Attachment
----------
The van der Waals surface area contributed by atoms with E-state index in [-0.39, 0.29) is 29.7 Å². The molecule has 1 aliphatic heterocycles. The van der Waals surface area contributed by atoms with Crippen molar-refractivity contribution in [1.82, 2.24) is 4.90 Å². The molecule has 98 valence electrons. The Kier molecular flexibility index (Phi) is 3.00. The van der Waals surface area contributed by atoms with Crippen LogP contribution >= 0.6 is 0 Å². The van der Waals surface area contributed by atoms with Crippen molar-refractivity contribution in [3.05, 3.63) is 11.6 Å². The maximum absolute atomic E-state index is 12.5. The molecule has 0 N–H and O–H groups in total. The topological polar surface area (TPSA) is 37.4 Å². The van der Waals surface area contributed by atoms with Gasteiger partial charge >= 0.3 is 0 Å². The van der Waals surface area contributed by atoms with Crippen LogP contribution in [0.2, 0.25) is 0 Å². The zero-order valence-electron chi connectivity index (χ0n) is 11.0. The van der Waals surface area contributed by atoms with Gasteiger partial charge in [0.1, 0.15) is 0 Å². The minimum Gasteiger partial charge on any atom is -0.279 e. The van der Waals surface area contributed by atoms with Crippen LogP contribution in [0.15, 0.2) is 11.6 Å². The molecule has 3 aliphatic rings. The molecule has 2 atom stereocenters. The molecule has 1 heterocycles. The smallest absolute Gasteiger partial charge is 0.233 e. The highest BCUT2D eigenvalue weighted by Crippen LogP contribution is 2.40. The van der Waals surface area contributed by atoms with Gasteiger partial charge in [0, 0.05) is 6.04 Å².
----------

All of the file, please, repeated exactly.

The van der Waals surface area contributed by atoms with E-state index in [-0.39, 0.29) is 29.7 Å². The molecule has 1 aliphatic heterocycles. The van der Waals surface area contributed by atoms with Crippen molar-refractivity contribution in [1.82, 2.24) is 4.90 Å². The molecule has 98 valence electrons. The Kier molecular flexibility index (Phi) is 3.00. The van der Waals surface area contributed by atoms with Crippen LogP contribution >= 0.6 is 0 Å². The van der Waals surface area contributed by atoms with Crippen molar-refractivity contribution in [3.05, 3.63) is 11.6 Å². The maximum absolute atomic E-state index is 12.5. The molecule has 0 N–H and O–H groups in total. The topological polar surface area (TPSA) is 37.4 Å². The van der Waals surface area contributed by atoms with Gasteiger partial charge >= 0.3 is 0 Å². The van der Waals surface area contributed by atoms with Crippen LogP contribution in [0.2, 0.25) is 0 Å². The zero-order valence-electron chi connectivity index (χ0n) is 11.0. The van der Waals surface area contributed by atoms with Gasteiger partial charge in [0.1, 0.15) is 0 Å². The minimum Gasteiger partial charge on any atom is -0.279 e. The van der Waals surface area contributed by atoms with Crippen LogP contribution in [0.15, 0.2) is 11.6 Å². The molecule has 3 aliphatic rings. The molecule has 2 atom stereocenters. The molecule has 1 heterocycles. The smallest absolute Gasteiger partial charge is 0.233 e. The highest BCUT2D eigenvalue weighted by Crippen LogP contribution is 2.40. The van der Waals surface area contributed by atoms with Gasteiger partial charge in [0, 0.05) is 6.04 Å².